Fate Therapeutics Clinical Trial with FT1050 Improves Stem Cell Engraftment In Umbilical Cord Blood Transplant Recipients


Patients who receive umbilical stem cell treatments after bone marrow-ablating cancer treatments usually have to wait for the cells the “engraft” or proliferate and fill the bone marrow. During this engraftment time, these patients are prone to life-threatening infections, since their immune systems are effectively wiped out. However, a natural compound called FT1050 (marketed as Prohema) might improve the ability of stem cells from umbilical cord blood to engraft in patients. A phase I clinical trial led by Dana-Farber Cancer Institute scientists provides genuine hope that this compound might decrease the engraftment time for umbilical cord stems cells.

FT-1050 (16,16-dimethyl Prostaglandin E2) is the first drug candidate from Fate Therapeutics’ platform of Stem Cell Modulators (SCMs). SCMs are small molecules that influence adult stem cells. By treating stem cell patients with SCMs, physicians hope to guide stem cells treatments toward desired outcomes, and these can include cell regeneration, healing or blocking cancer growth. In the case of blood cell-making stem cells (also known as “hematopoietic stem cells” or HSCs), FT1050 can mediate their ability to home to the bone marrow and eventually repopulate the patient’s blood and immune system. Because FT-1050 seems to affect fundamental pathways present in all blood cell-making stem cells, it could improve the efficiency and success of treatments with stem cells from any source, including from bone marrow, peripheral blood, and umbilical cord blood.

This clinical trial involved 12 patients who underwent reduced-intensity chemotherapy and then received a transplant of cord blood stem cells that had been treated with FT1050. FT1050-treated blood-forming stem cells might solve a long-standing problem with umbilical cord transplants – a relatively small number of stem cells are infused during such procedures, and therefore, they often take longer to engraft (or take root) in patients than do the more numerous stem cells involved in transplants from adult donors. These delays during engraftment can leave patients susceptible to dangerous infections and other complications.

Trial leader Corey Cutler, MD, MPH, of Dana-Farber and Brigham and Women’s Hospital put it this way: “There is a significant need to improve the speed and quality of engraftment of cord-derived stem cells. FT1050 has shown the ability in preclinical research to activate hematopoietic [blood-forming] stem cells so they engraft more quickly and with a higher degree of success.”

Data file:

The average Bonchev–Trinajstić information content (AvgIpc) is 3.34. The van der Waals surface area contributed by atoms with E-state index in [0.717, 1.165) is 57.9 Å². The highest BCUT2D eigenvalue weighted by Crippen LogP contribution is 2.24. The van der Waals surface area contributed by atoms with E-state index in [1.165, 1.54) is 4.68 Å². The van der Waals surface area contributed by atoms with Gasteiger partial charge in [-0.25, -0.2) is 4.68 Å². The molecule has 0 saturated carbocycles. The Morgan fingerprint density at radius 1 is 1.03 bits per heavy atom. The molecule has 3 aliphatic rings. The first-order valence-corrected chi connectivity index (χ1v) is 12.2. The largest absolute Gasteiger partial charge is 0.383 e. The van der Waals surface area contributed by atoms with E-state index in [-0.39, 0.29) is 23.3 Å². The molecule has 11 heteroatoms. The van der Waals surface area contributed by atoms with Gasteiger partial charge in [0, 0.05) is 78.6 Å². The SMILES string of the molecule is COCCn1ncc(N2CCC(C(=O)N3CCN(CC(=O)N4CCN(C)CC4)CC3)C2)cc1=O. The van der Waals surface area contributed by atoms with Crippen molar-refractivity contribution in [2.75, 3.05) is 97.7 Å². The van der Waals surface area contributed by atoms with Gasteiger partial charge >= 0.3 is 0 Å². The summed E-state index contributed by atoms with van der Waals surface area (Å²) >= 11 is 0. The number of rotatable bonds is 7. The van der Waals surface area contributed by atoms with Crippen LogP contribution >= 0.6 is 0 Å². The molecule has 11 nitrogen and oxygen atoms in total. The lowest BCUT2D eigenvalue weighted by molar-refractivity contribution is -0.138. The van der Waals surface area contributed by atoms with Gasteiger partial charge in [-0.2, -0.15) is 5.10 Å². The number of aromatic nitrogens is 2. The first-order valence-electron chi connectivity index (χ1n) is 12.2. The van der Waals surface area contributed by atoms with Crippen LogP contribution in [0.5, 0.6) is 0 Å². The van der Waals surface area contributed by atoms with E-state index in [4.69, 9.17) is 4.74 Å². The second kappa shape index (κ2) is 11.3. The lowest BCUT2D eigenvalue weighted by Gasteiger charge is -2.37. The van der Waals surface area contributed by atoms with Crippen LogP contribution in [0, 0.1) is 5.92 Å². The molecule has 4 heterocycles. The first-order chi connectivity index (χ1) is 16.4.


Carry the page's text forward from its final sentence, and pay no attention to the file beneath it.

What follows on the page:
Umbilical cord stem cell transplants are an excellent option for patients who do not have a closely-matched adult donor. Since the current pool of potential donors is smaller for non-Caucasians than for Caucasians, members of ethnic minorities tend to receive transplants from cord blood at a higher rate than Caucasians.

The goal of this phase I trial was to assess the safety of FT1050-treated cord blood cells in adult patients who receive umbilical cord blood stem cell transplants. Additionally, this trial determined if the treated cells show accelerated engraftment. In the 12 patients who participated in the trial, engraftment occurred approximately three to four days faster than normal. Also the patient’s levels of particular types of white blood cells (neutrophils) returned to normal in the patients after a median of 17.5 days, which is similar to the rate in standard stem cell transplants. Side effects of the FT1050-treated cord blood cells were minimal, and in none of the study patients did the stem cells fail to engraft.

The phase I trial was sponsored by Fate Therapeutics, Inc., of San Diego, Calif., which is developing ProHema, a biologic product that consists of blood cell-making stem cells treated with FT1050 for patients who require a stem cell transplant. FT1050 was identified by Leonard Zon, MD, a hematologist and director of the Stem Cell Program at Children’s Hospital Boston, who used a chemical screens that was conducted in zebrafish. FT1050 is the first potential therapeutic derived from a zebrafish model to make it to clinical trials.

“We’re encouraged by the results of this study for patients receiving umbilical cord stem cell transplants after reduced-intensity chemotherapy treatment,” Cutler says. “Further studies are planned to test FT1050-treated hematopoietic stem cells in a larger group of these patients.”

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mburatov

Professor of Biochemistry at Spring Arbor University (SAU) in Spring Arbor, MI. Have been at SAU since 1999. Author of The Stem Cell Epistles. Before that I was a postdoctoral research fellow at the University of Pennsylvania in Philadelphia, PA (1997-1999), and Sussex University, Falmer, UK (1994-1997). I studied Cell and Developmental Biology at UC Irvine (PhD 1994), and Microbiology at UC Davis (MA 1986, BS 1984).

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